Deepak Kumar Beuria, Graduate, Bhubaneswar

Laws need to be reframed

The #MeToo movement should reach the lower section of our society, where sexual abuse and harassment is more common. The movement should also be made a part of educational institutions across India to reveal instances of abuse by so-called teachers, lecturers, professors, and so on. This movement should be led in such a way as to reduce the incidence of rape, abuse and harassment. It should be accessible to everyone — men, women and the transgender community. The process needs strict and transparent laws for it to be effective.

Danish Firdaus, UPSC aspirant, Delhi

Laws need to be reframed

Online revolutions can impart great change and speeden law enforcement. #MeToo has empowered so many women to come and speak about the pain they have felt. This will help reduce the percentage of defaulters. While many famous people have been named and shamed as harassers, there are perpetrators have gone scot-free. Though recent laws can help, the legal process is too slow, and gives ample time to perpetrators to silence their victims. Since every law can be used and misused, it is better to each accusation thoroughly.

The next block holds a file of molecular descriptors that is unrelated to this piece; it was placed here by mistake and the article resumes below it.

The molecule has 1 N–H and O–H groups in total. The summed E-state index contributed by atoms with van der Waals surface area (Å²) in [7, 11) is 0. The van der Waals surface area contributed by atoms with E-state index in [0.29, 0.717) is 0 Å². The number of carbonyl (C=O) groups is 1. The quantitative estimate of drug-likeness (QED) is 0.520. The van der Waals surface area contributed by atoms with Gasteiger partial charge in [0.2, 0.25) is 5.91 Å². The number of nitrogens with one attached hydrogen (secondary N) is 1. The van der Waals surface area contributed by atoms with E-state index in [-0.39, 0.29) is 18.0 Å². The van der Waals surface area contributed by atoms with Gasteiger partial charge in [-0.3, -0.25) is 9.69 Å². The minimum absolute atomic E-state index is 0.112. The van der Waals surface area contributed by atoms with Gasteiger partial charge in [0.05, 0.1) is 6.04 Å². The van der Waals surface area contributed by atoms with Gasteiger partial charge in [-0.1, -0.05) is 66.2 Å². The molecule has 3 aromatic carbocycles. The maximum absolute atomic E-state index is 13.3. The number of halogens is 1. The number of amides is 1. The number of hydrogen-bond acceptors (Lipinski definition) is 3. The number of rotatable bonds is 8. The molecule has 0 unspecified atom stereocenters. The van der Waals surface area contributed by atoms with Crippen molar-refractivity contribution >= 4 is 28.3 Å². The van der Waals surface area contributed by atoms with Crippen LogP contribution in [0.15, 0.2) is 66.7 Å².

H. Haripriyaa, II, B.Com(C.S), Bhaktavatsalam Memorial College for Women, Chennai

Laws need to be reframed

Over the past couple of years, social media has transcended from merely connecting people to becoming a tool to addresses issues and injustice meted out by society. This has become more common with the #MeToo movement. Women from different fields have shared stories of their abuses and are seeking justice. Eventually, it has gained momentum as the Ministry of Women and Child Development has come up with a committee to look into these issues. I hope through these means, women can call out their perpetrators as opposed to remaining silent victims. The right way forward is to take this up with the Supreme Court and bring out a rational verdict. Women can no longer be subjugated to obnoxious threats. We need to create a conducive and abuse-free environment for women.

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Printable version | Apr 3, 2020 1:06:22 PM | https://www.thehindu.com/education/laws-need-to-be-reframed/article25271801.ece